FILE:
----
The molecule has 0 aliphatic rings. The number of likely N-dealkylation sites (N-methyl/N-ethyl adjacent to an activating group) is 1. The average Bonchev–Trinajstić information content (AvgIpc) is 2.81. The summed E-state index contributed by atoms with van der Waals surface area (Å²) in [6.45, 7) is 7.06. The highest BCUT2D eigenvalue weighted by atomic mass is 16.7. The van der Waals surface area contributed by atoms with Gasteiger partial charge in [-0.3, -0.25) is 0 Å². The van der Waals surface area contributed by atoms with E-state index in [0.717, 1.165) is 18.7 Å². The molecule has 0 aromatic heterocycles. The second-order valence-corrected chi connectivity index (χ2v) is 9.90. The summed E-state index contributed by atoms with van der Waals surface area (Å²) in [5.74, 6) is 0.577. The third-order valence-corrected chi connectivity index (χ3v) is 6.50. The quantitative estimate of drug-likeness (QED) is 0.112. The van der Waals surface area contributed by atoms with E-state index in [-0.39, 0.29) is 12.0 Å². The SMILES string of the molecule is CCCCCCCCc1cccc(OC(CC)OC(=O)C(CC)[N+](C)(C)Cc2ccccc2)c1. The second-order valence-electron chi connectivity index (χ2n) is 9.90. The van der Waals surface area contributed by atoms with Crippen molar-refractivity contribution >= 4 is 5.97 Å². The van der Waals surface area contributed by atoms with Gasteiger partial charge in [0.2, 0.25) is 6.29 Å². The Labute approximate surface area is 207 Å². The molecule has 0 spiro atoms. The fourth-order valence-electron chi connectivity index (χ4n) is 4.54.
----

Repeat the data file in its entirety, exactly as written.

The molecule has 0 aliphatic rings. The number of likely N-dealkylation sites (N-methyl/N-ethyl adjacent to an activating group) is 1. The average Bonchev–Trinajstić information content (AvgIpc) is 2.81. The summed E-state index contributed by atoms with van der Waals surface area (Å²) in [6.45, 7) is 7.06. The highest BCUT2D eigenvalue weighted by atomic mass is 16.7. The van der Waals surface area contributed by atoms with Gasteiger partial charge in [-0.3, -0.25) is 0 Å². The van der Waals surface area contributed by atoms with E-state index in [0.717, 1.165) is 18.7 Å². The molecule has 0 aromatic heterocycles. The second-order valence-corrected chi connectivity index (χ2v) is 9.90. The summed E-state index contributed by atoms with van der Waals surface area (Å²) in [5.74, 6) is 0.577. The third-order valence-corrected chi connectivity index (χ3v) is 6.50. The quantitative estimate of drug-likeness (QED) is 0.112. The van der Waals surface area contributed by atoms with E-state index in [-0.39, 0.29) is 12.0 Å². The SMILES string of the molecule is CCCCCCCCc1cccc(OC(CC)OC(=O)C(CC)[N+](C)(C)Cc2ccccc2)c1. The second-order valence-electron chi connectivity index (χ2n) is 9.90. The van der Waals surface area contributed by atoms with Crippen molar-refractivity contribution >= 4 is 5.97 Å². The van der Waals surface area contributed by atoms with Gasteiger partial charge in [0.2, 0.25) is 6.29 Å². The Labute approximate surface area is 207 Å². The molecule has 0 spiro atoms. The fourth-order valence-electron chi connectivity index (χ4n) is 4.54.